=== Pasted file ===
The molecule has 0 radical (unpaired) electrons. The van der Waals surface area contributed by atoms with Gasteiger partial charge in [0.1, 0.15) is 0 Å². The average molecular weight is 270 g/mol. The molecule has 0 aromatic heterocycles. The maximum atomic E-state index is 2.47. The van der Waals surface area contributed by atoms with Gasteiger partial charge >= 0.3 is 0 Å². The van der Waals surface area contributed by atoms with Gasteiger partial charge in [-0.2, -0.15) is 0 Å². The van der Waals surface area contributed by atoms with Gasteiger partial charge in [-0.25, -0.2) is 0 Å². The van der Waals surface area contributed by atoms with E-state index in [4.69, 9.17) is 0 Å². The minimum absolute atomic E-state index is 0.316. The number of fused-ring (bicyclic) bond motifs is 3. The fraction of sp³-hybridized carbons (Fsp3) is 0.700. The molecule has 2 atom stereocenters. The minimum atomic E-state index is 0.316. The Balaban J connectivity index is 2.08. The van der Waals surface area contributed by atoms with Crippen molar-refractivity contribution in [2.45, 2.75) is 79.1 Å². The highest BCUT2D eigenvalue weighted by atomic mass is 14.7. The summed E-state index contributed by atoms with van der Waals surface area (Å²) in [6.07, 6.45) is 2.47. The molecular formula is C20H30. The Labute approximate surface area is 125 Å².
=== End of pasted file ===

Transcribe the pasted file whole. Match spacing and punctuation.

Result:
The molecule has 0 radical (unpaired) electrons. The van der Waals surface area contributed by atoms with Gasteiger partial charge in [0.1, 0.15) is 0 Å². The average molecular weight is 270 g/mol. The molecule has 0 aromatic heterocycles. The maximum atomic E-state index is 2.47. The van der Waals surface area contributed by atoms with Gasteiger partial charge >= 0.3 is 0 Å². The van der Waals surface area contributed by atoms with Gasteiger partial charge in [-0.2, -0.15) is 0 Å². The van der Waals surface area contributed by atoms with Gasteiger partial charge in [-0.25, -0.2) is 0 Å². The van der Waals surface area contributed by atoms with E-state index in [4.69, 9.17) is 0 Å². The minimum absolute atomic E-state index is 0.316. The number of fused-ring (bicyclic) bond motifs is 3. The fraction of sp³-hybridized carbons (Fsp3) is 0.700. The molecule has 2 atom stereocenters. The minimum atomic E-state index is 0.316. The Balaban J connectivity index is 2.08. The van der Waals surface area contributed by atoms with Crippen molar-refractivity contribution in [2.45, 2.75) is 79.1 Å². The highest BCUT2D eigenvalue weighted by atomic mass is 14.7. The summed E-state index contributed by atoms with van der Waals surface area (Å²) in [6.07, 6.45) is 2.47. The molecular formula is C20H30. The Labute approximate surface area is 125 Å².